When witnesses take the stand, they are administered an oath to swear or affirm that you will tell the truth, tell the whole truth, and tell nothing but the truth. Yes, I know, the oath is fraught with fallacious pitfalls, beginning with the quantum theoretical problems with "truth": given that the only truth we can know is subjective, almost every other version of the truth is inherently unreliable. In jury trials, there are potent motivating factors to ensure that some of the witnesses will be lying some of the time; some will be lying most of the time, and some will be lying all of the time. To put it country simple, every time we take the oath we lie.
It is the sine qua non of criminal defense that you take a (sometimes barely) plausible lie and turn it into truth. The clever rascals who got O.J. off scot free in his murder trial, "The State of California v. Orenthal James Simpson" took the lies of police corruption and racism, and used an ingenious ploy with demonstrative evidence: "If the gloves don't fit, you must acquit." The mostly-African-American jury cut him some slack. If the State had tried the case in, say, Beverly Hills, a conviction would have been certain. So, how can you or I put ourselves into the mind of the average juror in the O.J. case? (Unless, one of us is African-American. Races do not see truth in the same way.) But make no mistake about it: if you can make black as plausible as white, a jury will let your criminal defense client go.
There is an evidentiary problem in the law, formerly applicable in most jurisdictions to both civil and criminal suits but now almost exclusively limited to civil actions only. It regards what is known as "circumstantial evidence." Briefly stated, it is that where an equally plausible explanation of the known facts is possible, neither story may be accepted as true. The result can only be that there is no evidence whatsoever in proof of the proposition sought to be shown. Sadly, inexplicably, in my own neck of the woods, the plausible explanation has given way to a more prosecution-favoring "totality of the circumstances." Now you may be thinking, wait a minute, how can any mere human draw conclusions from "a totality of the circumstances."
"Caylee drowned in the family pool," Mr. Baez told his staff, opening the brainstorming session the day his law firm came up with a plausible explanation. Unfortunately, the State of Florida's plausible explanation makes a lot more sense. The judge wisely disallowed argument on any theory of defense having to do with the defendant's childhood sexual abuse at the hands of her father. By not taking the stand, Casey waived her right to prove the proposition by repeating the accusation to her father's face so to speak. Frankly, I think Mr. Baez has shot himself in the foot. His plausible proposition had the legal equivalent of no evidence in support of it.
But that oath bothers me. It is not enough that they add "or affirm." Was that added with humanists in mind? Were they wary of certain Christian sects who are not allowed to take oaths? The entire oath is meaningless because even devoutly Christian people are incapable of telling The Truth on the witness stand. They can only tell one version of the truth. I had an honest cop one time who smiled at me when he gave something up to the defense. Most cops lie on the stand -- to the extent that they tell the truth from their professional point of view. Their veracity is on the line. But they have a very strong motive to lie: their job and their ego. To paraphrase Mae West, and with apologies, "God-ness had nothin' to do with it."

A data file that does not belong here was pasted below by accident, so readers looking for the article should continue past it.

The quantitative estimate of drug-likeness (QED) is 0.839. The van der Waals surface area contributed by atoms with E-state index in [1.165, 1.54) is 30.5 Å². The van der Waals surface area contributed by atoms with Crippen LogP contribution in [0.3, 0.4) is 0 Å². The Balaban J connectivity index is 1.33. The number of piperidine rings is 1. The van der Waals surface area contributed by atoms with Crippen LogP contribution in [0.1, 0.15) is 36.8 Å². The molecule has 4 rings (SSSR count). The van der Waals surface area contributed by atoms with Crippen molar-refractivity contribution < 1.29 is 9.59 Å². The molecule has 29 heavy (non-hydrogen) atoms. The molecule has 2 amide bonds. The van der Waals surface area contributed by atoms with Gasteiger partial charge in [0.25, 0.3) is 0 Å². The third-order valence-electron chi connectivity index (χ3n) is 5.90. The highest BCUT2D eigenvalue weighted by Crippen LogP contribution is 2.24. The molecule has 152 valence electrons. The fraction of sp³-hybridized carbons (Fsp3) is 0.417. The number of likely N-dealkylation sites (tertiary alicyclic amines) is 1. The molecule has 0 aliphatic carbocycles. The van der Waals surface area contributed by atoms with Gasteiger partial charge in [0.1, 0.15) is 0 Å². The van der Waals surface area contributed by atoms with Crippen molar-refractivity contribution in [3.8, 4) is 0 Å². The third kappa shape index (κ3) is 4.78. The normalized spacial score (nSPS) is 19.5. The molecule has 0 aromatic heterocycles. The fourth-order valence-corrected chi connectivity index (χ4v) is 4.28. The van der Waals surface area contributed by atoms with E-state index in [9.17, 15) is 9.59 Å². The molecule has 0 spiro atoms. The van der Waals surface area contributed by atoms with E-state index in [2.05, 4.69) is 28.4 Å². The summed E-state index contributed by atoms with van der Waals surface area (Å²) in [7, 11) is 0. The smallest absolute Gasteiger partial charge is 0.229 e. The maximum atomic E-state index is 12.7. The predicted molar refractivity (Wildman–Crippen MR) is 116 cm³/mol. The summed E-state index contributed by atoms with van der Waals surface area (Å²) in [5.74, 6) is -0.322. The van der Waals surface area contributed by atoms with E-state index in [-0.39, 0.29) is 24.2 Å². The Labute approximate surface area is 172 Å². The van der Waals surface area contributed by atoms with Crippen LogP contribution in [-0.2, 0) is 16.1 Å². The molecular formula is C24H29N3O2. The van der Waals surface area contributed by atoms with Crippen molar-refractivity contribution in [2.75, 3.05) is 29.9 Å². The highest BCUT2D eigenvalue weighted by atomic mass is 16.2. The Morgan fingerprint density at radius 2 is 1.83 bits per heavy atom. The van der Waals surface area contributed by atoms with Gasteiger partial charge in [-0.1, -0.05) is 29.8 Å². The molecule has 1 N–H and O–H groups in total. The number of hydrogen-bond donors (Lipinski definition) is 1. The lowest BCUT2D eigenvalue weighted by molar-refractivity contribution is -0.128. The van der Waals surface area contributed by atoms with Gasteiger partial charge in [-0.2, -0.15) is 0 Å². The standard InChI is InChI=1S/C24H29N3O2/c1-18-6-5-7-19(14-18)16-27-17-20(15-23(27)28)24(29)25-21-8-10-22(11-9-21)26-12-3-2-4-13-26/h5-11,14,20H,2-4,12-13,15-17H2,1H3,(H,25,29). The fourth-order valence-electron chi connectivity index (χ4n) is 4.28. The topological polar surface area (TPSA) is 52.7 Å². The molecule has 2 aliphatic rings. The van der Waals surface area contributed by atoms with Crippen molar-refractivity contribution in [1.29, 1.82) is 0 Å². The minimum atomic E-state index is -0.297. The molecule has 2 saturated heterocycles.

I know if it were me and one of my kids was missing for even an hour I would be not only calling the police, I would be totally inconsolable. I get upset if my kid wonders into the next aisle where I can't see them at Walmart. I can't imagine not reporting a missing child for an entire month and then her mother called not her. What kind of parent does that? Not a very caring one.
I get tired of the excuse "I was abused. It's not my fault I did x.y,z." Of course, the defense's evidence that her father sexually abused her hasn't seemed very convincing to me, but I haven't read every article about the case.
ooo that's good. Funny thing is they don't consider fundamentalist religious bigotry to be dysfunctional. In fact a good old testament based childhood is considered 'good.' Just so long as there is a married couple in the house, and the children are fed well enough and aren't being beaten - the house is deemed ideal. This is what I hate, when I tell people I have two parents ect, they expect that my childhood must have been ideal. This is simply false, if my mother was a single parent, and I was an only child I don't think I would have silenced my self-expression. People expect parents to 'love' their children, the fact is this word 'love' can mean virtually anything - from tough love, to 'God's love' >>.
... END RANT...
Yesterday, I read the story of a family where the mother's boyfriend beat her up and while she was reporting this to the police, the boyfriend when to the baby daddy's house, picked up her kids and supposedly killed them. These children where missing 45 minutes when the mother reported them missing. You should have seen the comments on Yahoo comparing this woman to Casey Anthony! She has done all parents a disservice with her actions. Good grief! 45 minutes when the children are staying with someone else is not very long at all.
There should be some sort of addendum if the child is staying with someone else or that person should be charged. Otherwise, I think this is a good law. 31 days is a ridiculous amount of time for a 2 year old to be missing before people start searching for her. Frankly, the way I understand it, in a kidnapping case, the first 24 hours are critical. You don't want to give some psycho much time at all with a child.